# [EM] Simmons Condorcet Cycle geometric example

Warren Smith warren.wds at gmail.com
Tue Dec 15 08:10:53 PST 2009

```> Here's a natural scenario that yields an exact Condorcet Tie:

A together with 39 supporters at the point (0,2)
B together with 19 supporters at (0,0)
C together with 19 supporters at (1,0)
D together with 19 supporters at (4,2)

D is a Condorcet loser.
A beats B beats C beats A, 60 to 40 in every case.

Think of four cities represented by A, B, C, and D respectively,  with
the pairwise distances in miles  calculated from the above planar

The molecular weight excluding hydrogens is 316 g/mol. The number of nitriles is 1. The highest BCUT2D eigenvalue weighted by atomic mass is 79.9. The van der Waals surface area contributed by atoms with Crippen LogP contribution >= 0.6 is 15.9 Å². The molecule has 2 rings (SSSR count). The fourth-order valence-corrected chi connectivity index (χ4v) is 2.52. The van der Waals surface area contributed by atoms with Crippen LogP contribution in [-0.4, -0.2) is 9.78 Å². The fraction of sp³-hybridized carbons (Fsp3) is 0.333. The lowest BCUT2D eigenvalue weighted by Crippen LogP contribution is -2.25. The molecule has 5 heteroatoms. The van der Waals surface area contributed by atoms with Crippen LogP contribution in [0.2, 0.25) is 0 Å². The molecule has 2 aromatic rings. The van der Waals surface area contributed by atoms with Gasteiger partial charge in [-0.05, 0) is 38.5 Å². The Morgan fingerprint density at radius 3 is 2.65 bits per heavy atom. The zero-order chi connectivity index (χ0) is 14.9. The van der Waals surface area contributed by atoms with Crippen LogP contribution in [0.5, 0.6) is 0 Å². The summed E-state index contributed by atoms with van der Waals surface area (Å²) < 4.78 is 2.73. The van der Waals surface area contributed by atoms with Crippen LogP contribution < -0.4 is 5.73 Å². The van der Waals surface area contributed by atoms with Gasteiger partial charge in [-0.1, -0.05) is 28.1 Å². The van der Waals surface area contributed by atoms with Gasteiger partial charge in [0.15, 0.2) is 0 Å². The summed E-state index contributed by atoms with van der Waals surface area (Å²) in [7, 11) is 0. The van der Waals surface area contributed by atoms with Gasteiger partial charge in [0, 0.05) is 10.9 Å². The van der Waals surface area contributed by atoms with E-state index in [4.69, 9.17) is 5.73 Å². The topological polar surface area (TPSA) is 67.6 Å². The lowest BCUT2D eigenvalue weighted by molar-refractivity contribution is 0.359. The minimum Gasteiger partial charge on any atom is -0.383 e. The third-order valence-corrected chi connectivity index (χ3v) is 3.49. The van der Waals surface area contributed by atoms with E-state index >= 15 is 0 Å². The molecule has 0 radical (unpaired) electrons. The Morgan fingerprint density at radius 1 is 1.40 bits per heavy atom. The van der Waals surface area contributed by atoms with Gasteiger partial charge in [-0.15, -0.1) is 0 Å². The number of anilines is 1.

coordinates:

A          B             C               D
D      4          20^(1/2)     14^(1/2)
C      5^(1/2)     1
B       2

Assuming voters prefer candidates closer to them, the ballots are:

40: A>B>C>D
20: B>C>A>D
20: C>B>A>D
20: D>C>A>B

----   See http://rangevoting.org/CondorcetCycles.html
and there is a pretty picture there, basically taken from Poundstone's book,
showing how a Condorcet cycle can arise in a geometrical manner like this.
His cycle maybe is not as nice mathematically as Simmons', but it works.

--
Warren D. Smith